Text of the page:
“Chivalry Is Dead!” It’s a proclamation I hear frequently (as you might imagine) from parents and teachers bemoaning the lack of what they perceive as “chivalrous manners” in today’s young folks. With Mother’s Day just past, there were several articles and blogs lamenting the fact that young men are falling down on the chivalry job by not pulling out chairs, bringing flowers or opening doors for their mommies – and therefore, by extension, not being prepared to offer this sort of treatment to their prospective dating partners and spouses.
It’s true – we want to (and need to) teach good, respectful manners to kids. That is (as those ignorant, illiterate medieval knights knew) a way of getting children to look outside themselves and see the rewards of doing something nice for others. It is the antidote to the “it’s all about me” mentality.
But just because young men don’t stand when a lady enters the room, tip their hats or walk on the outside of the road, does that mean chivalry is dead? Actually … I think not. All that really means is that the social etiquette from another generation is falling by the wayside. Standing when a lady enters the room might have been practical when social gatherings took place in parlor rooms, or even when families entertained callers in their living rooms in the 50s and 60s. But today – how are you going to stand when a lady enters the room at a crowded Starbucks, or in an office full of cubicles?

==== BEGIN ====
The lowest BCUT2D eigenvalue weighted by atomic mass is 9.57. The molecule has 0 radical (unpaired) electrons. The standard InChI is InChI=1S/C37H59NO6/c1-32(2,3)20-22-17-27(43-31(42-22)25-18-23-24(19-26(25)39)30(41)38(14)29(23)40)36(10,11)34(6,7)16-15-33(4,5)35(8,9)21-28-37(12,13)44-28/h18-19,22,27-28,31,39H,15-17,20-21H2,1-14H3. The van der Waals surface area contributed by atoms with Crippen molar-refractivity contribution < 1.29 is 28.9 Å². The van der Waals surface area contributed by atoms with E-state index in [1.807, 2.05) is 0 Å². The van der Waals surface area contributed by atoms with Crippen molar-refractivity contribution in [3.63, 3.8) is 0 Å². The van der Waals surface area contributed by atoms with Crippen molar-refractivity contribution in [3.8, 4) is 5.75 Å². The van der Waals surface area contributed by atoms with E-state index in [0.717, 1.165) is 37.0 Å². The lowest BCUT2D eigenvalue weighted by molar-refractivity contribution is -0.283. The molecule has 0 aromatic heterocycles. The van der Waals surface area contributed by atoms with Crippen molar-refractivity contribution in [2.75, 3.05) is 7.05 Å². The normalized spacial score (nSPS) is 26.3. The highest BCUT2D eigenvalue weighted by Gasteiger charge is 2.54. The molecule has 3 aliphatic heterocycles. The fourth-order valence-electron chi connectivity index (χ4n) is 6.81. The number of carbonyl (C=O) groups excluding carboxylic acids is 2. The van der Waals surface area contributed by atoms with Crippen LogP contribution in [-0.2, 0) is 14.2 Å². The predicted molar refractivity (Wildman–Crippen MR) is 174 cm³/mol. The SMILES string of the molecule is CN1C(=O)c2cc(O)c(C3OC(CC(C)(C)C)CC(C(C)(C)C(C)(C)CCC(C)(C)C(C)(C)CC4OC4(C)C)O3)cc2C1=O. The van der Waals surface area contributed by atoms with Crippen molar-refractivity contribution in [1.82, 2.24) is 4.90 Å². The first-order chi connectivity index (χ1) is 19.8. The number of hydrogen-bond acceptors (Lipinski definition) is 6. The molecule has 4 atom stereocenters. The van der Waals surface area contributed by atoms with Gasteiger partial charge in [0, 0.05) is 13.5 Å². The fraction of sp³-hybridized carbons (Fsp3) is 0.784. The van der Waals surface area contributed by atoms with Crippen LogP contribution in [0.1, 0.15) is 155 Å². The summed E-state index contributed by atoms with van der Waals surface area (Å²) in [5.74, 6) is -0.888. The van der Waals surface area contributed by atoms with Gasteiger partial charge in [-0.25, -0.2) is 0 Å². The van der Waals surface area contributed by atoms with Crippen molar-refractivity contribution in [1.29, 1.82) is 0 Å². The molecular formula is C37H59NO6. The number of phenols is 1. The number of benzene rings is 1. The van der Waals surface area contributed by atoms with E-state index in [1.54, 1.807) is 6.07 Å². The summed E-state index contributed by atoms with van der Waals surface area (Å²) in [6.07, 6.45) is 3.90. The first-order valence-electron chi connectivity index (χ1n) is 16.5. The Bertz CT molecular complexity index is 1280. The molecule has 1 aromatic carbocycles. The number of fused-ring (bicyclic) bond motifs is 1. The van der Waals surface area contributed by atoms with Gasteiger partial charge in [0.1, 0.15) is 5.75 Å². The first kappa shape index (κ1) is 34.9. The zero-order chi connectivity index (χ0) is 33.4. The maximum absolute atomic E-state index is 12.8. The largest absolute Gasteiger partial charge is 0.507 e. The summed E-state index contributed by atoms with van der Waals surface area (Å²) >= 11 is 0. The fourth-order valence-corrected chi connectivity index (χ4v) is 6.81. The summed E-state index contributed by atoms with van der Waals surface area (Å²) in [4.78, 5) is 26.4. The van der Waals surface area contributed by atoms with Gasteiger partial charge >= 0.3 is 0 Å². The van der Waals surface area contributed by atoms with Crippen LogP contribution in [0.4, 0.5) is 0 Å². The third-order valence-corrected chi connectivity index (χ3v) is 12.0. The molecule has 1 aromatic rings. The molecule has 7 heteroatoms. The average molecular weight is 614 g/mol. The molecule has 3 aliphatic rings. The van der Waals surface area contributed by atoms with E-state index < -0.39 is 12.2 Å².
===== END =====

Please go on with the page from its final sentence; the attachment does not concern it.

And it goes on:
The fact is – chivalry isn’t dead, it’s just changing to meet today’s needs. You can still find plenty of chivalry on the freeway, for example, when a driver lets another car merge graciously; in the supermarket, when a shopper finishes a cell phone conversation before speaking with the check-out clerk; or in the office, when someone stands to greet a client or visitor. (Yes, there are plenty of people who don’t do any or all of those – that doesn’t mean chivalry is dead … it just means people still aren’t perfect. That hasn’t changed since the Middle Ages.)
If you look for chivalry in the social customs of 50 years ago (or more) it will seem as dead as rotary phones, vinyl records and cars with tailfins. Chivalry evolves with the times.